This chapter is abstract from the Beginning SQL 2012 – Joes 2 Pros Volume 2.
You can get the Five part SQL Server 2012 Joes 2 Pros Combo Kit for complete reference.
All supporting files are available with a free download from the www.Joes2Pros.com web site. This example is from the “SQL Queries 2012 Joes 2 Pros Volume 2” in the file SQLQueries2012Vol2Chapter5.1Setup.sql. If you need help setting up then look in the “Free Videos” section on Joes2Pros under “Getting Started” called “How to install your labs”
Most people are familiar with aggregation using a GROUP BY with some of the fields using an aggregated function like SUM or COUNT. With GROUP BY you are limited to including only aggregated data in your result set. Of the two examples below we see the first query runs and gets a total of the amounts but the second query throws an error.
SELECT SUM(Amount) AS SumOfGrants FROM [Grant]
SELECT *, SUM(Amount) FROM [Grant] WHERE GrantID = '001'
Msg 8120, Level 16, State 1, Line 1
Column ‘Grant.GrantID’ is invalid in the select list because it is not contained in either an aggregate function or the GROUP BY clause.
If we want to show the total amount next to every record of the table – or just one record of the table we can use the SUM aggregation function with OVER() instead of GROU P BY,
SELECT *, SUM(Amount) OVER() FROM [Grant]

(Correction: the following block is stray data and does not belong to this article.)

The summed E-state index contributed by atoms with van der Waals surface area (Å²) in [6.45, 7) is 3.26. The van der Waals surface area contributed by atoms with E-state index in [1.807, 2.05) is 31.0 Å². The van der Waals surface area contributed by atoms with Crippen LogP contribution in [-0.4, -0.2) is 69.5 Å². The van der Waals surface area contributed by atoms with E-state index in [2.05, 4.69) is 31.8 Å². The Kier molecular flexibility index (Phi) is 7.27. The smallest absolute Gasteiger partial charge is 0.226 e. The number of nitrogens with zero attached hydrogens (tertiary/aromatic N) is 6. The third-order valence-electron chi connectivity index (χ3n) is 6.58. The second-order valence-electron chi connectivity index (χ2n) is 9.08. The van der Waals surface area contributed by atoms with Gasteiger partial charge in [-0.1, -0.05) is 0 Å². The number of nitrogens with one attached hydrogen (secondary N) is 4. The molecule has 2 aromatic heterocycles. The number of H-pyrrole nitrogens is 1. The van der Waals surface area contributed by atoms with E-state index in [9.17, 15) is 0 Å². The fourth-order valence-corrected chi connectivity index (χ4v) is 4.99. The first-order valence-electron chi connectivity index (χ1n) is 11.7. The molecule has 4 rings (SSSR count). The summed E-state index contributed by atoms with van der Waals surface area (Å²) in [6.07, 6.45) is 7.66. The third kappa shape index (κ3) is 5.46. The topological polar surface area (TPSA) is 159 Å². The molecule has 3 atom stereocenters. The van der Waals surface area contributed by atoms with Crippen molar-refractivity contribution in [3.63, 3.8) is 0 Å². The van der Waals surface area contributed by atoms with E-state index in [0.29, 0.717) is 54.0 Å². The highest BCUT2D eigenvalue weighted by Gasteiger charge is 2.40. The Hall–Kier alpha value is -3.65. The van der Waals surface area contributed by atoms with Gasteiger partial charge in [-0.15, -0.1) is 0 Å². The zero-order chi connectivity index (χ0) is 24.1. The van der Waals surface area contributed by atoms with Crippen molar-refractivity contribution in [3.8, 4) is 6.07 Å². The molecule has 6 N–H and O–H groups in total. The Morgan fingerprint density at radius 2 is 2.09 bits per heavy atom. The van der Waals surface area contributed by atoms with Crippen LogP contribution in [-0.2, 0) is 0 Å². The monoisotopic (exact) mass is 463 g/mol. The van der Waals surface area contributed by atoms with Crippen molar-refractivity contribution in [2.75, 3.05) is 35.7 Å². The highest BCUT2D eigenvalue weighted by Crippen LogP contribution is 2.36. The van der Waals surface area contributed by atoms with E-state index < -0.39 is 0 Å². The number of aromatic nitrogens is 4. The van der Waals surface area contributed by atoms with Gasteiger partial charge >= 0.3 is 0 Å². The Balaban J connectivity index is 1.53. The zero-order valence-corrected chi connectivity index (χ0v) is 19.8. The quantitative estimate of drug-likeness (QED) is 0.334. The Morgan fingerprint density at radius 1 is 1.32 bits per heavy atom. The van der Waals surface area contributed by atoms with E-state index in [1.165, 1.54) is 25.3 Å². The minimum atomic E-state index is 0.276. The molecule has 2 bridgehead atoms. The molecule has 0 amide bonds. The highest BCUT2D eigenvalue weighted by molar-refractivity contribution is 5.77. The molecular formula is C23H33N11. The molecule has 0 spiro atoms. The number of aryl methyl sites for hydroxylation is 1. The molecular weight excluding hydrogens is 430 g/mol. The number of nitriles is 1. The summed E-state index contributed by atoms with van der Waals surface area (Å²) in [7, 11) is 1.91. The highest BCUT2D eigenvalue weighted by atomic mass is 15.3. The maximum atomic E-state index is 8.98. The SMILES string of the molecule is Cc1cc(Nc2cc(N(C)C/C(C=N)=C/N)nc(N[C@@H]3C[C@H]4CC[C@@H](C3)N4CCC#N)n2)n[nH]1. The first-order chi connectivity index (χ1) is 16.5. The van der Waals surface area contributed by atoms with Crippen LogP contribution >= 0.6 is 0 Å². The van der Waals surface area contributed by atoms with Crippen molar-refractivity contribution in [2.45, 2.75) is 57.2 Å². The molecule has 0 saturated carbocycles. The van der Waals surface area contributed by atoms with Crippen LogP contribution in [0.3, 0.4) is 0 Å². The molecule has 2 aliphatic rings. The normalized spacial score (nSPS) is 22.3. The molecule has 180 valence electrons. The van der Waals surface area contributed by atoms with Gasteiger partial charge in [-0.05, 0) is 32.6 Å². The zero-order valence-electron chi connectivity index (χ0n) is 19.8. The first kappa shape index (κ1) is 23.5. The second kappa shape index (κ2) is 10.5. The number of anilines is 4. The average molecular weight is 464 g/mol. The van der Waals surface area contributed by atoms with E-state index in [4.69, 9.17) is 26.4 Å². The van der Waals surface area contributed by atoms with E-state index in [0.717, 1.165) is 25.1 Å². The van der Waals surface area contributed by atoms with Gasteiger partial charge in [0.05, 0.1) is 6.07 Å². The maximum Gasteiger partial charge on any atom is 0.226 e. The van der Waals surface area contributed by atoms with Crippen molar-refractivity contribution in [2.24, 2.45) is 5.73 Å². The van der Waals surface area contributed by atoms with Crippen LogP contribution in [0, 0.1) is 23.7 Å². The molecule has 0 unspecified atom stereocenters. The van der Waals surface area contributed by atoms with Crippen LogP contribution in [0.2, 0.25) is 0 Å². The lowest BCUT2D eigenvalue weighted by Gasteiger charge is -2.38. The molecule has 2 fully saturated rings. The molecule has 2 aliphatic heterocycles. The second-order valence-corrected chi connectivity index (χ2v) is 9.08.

Adding the OVER() clause allows us to see the total amount next to each grant record. OVER() applies the aggregation SUM(Amount) across all rows of a query. Here we have left the parentheses blank, which causes OVER() to apply the aggregation across all rows of each query. We could get the sub total for each employee. See how Employee 10 has the biggest grant of $41,000. If you look at Employee 7 who has three smaller grants but a total of more than $41,000. We can see this example where all of Employee 7’s individual grants are next to his total using the following code:
SELECT *, SUM(Amount) OVER(PARTITION BY EmpID) FROM [Grant]
By listing the total amount of all grants next to each individual grant, we automatically get a nice reference for how each individual grant compares to the total of all JProCo grants. The sum of all 10 grants is $193,700. Recall the largest single grant (007) is $41,000. Doing the quick math in our head, we recognize $41,000 is around 1/5 of ~$200,000 and guesstimate that Grant 007 is just over 20% of the total.
Thanks to the OVER clause, there’s no need to guess. We can get the precise percentage. To accomplish this, we will add an expression that does the same math we did in our head. We want the new column to divide each grant amount by $193,700 (the total of all the grants). The new column is added and confirms our prediction that Grant 007 represents just over 21% of all grants.
SELECT *, SUM(Amount) OVER() AS CompanyTotal, Amount / SUM(Amount) OVER() FROM [Grant]
Notice that the figures in our new column appear as ratios. Percentages are 100 times the size of a ratio. Example: the ratio 0.2116 represents a percentage of 21.16%. Add a * 100 to the expression to turn the ration into a percentage. To finish, give the column a descriptive title, PctOfTotal.
SELECT *, SUM(Amount) OVER() AS CompanyTotal, Amount / SUM(Amount) OVER() * 100 AS PctOfTotal FROM [Grant]
|1||001||92 Purr_Scents %% team||7||4750.00||193700.00||2.45|
|2||002||K_Land fund trust||2||15750.00||193700.00||8.13|
|5||005||BIG 6’s Foundation%||4||21000.00||193700.00||10.84|
Reference: Pinal Dave (http://blog.SQLAuthority.com)